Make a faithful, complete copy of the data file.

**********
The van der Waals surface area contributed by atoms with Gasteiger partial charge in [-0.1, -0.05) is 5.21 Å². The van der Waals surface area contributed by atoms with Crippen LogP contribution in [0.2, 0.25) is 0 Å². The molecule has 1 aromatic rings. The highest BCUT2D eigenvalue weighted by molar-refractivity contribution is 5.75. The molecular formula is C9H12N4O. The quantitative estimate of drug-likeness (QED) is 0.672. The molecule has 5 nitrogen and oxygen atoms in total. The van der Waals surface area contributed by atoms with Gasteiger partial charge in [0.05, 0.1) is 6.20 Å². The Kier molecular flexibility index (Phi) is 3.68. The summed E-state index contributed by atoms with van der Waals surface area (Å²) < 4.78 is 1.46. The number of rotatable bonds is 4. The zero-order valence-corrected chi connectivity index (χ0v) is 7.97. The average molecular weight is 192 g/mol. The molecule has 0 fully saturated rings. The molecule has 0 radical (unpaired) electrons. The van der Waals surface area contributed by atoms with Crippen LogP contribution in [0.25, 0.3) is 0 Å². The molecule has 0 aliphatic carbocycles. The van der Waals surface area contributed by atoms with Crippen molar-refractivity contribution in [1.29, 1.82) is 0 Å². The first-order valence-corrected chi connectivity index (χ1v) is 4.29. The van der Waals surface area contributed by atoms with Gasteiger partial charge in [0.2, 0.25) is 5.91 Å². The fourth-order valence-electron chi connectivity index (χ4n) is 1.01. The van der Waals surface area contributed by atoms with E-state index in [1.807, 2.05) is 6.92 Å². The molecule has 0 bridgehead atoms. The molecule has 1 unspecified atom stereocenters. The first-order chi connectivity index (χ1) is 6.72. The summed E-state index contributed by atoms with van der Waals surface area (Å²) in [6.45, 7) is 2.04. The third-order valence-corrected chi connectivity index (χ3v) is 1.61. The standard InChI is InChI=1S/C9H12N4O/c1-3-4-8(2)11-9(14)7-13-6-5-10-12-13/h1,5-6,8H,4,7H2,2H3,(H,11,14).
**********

The van der Waals surface area contributed by atoms with Gasteiger partial charge in [-0.1, -0.05) is 5.21 Å². The van der Waals surface area contributed by atoms with Crippen LogP contribution in [0.2, 0.25) is 0 Å². The molecule has 1 aromatic rings. The highest BCUT2D eigenvalue weighted by molar-refractivity contribution is 5.75. The molecular formula is C9H12N4O. The quantitative estimate of drug-likeness (QED) is 0.672. The molecule has 5 nitrogen and oxygen atoms in total. The van der Waals surface area contributed by atoms with Gasteiger partial charge in [0.05, 0.1) is 6.20 Å². The Kier molecular flexibility index (Phi) is 3.68. The summed E-state index contributed by atoms with van der Waals surface area (Å²) < 4.78 is 1.46. The number of rotatable bonds is 4. The zero-order valence-corrected chi connectivity index (χ0v) is 7.97. The average molecular weight is 192 g/mol. The molecule has 0 fully saturated rings. The molecule has 0 radical (unpaired) electrons. The van der Waals surface area contributed by atoms with Crippen LogP contribution in [0.25, 0.3) is 0 Å². The molecule has 0 aliphatic carbocycles. The van der Waals surface area contributed by atoms with Crippen molar-refractivity contribution in [1.29, 1.82) is 0 Å². The first-order valence-corrected chi connectivity index (χ1v) is 4.29. The van der Waals surface area contributed by atoms with Gasteiger partial charge in [0.2, 0.25) is 5.91 Å². The fourth-order valence-electron chi connectivity index (χ4n) is 1.01. The van der Waals surface area contributed by atoms with E-state index in [1.807, 2.05) is 6.92 Å². The molecule has 0 bridgehead atoms. The molecule has 1 unspecified atom stereocenters. The first-order chi connectivity index (χ1) is 6.72. The summed E-state index contributed by atoms with van der Waals surface area (Å²) in [6.45, 7) is 2.04. The third-order valence-corrected chi connectivity index (χ3v) is 1.61. The standard InChI is InChI=1S/C9H12N4O/c1-3-4-8(2)11-9(14)7-13-6-5-10-12-13/h1,5-6,8H,4,7H2,2H3,(H,11,14).